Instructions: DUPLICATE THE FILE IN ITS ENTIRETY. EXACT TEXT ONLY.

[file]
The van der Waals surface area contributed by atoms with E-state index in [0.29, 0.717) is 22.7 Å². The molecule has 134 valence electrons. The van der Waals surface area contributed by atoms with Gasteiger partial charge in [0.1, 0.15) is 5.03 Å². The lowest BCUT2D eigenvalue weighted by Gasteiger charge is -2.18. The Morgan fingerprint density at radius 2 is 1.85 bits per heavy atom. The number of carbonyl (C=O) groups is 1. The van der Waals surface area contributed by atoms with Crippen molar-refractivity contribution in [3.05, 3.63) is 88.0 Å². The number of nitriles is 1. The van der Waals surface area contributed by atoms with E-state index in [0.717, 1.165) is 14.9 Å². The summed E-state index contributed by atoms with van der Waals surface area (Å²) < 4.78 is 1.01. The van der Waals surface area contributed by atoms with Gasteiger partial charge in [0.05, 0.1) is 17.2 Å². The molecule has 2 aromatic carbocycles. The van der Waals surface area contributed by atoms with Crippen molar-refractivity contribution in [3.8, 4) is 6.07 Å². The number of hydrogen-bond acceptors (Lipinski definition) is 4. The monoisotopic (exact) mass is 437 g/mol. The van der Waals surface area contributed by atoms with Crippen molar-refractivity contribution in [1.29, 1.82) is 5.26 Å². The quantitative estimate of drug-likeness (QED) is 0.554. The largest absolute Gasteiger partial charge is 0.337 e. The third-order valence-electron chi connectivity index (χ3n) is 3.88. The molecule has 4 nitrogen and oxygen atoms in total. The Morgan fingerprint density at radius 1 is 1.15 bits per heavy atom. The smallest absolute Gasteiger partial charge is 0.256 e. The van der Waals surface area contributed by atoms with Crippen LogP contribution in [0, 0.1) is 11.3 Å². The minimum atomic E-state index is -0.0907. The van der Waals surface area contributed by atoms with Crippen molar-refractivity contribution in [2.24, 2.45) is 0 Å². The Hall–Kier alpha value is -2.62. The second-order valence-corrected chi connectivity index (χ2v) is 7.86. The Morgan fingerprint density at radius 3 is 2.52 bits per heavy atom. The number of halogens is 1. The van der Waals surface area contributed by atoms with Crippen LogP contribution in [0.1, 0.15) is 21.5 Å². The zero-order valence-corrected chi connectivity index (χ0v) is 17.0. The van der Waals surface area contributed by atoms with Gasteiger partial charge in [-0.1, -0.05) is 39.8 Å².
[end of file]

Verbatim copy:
The van der Waals surface area contributed by atoms with E-state index in [0.29, 0.717) is 22.7 Å². The molecule has 134 valence electrons. The van der Waals surface area contributed by atoms with Gasteiger partial charge in [0.1, 0.15) is 5.03 Å². The lowest BCUT2D eigenvalue weighted by Gasteiger charge is -2.18. The Morgan fingerprint density at radius 2 is 1.85 bits per heavy atom. The number of carbonyl (C=O) groups is 1. The van der Waals surface area contributed by atoms with Crippen molar-refractivity contribution in [3.05, 3.63) is 88.0 Å². The number of nitriles is 1. The van der Waals surface area contributed by atoms with E-state index in [0.717, 1.165) is 14.9 Å². The summed E-state index contributed by atoms with van der Waals surface area (Å²) < 4.78 is 1.01. The van der Waals surface area contributed by atoms with Gasteiger partial charge in [0.05, 0.1) is 17.2 Å². The molecule has 2 aromatic carbocycles. The van der Waals surface area contributed by atoms with Crippen molar-refractivity contribution in [3.8, 4) is 6.07 Å². The number of hydrogen-bond acceptors (Lipinski definition) is 4. The monoisotopic (exact) mass is 437 g/mol. The van der Waals surface area contributed by atoms with Crippen molar-refractivity contribution in [1.29, 1.82) is 5.26 Å². The quantitative estimate of drug-likeness (QED) is 0.554. The largest absolute Gasteiger partial charge is 0.337 e. The third-order valence-electron chi connectivity index (χ3n) is 3.88. The molecule has 4 nitrogen and oxygen atoms in total. The Morgan fingerprint density at radius 1 is 1.15 bits per heavy atom. The smallest absolute Gasteiger partial charge is 0.256 e. The van der Waals surface area contributed by atoms with Crippen LogP contribution in [0, 0.1) is 11.3 Å². The minimum atomic E-state index is -0.0907. The van der Waals surface area contributed by atoms with Crippen molar-refractivity contribution in [2.24, 2.45) is 0 Å². The Hall–Kier alpha value is -2.62. The second-order valence-corrected chi connectivity index (χ2v) is 7.86. The Morgan fingerprint density at radius 3 is 2.52 bits per heavy atom. The number of halogens is 1. The van der Waals surface area contributed by atoms with Crippen LogP contribution in [0.1, 0.15) is 21.5 Å². The zero-order valence-corrected chi connectivity index (χ0v) is 17.0. The van der Waals surface area contributed by atoms with Gasteiger partial charge in [-0.1, -0.05) is 39.8 Å².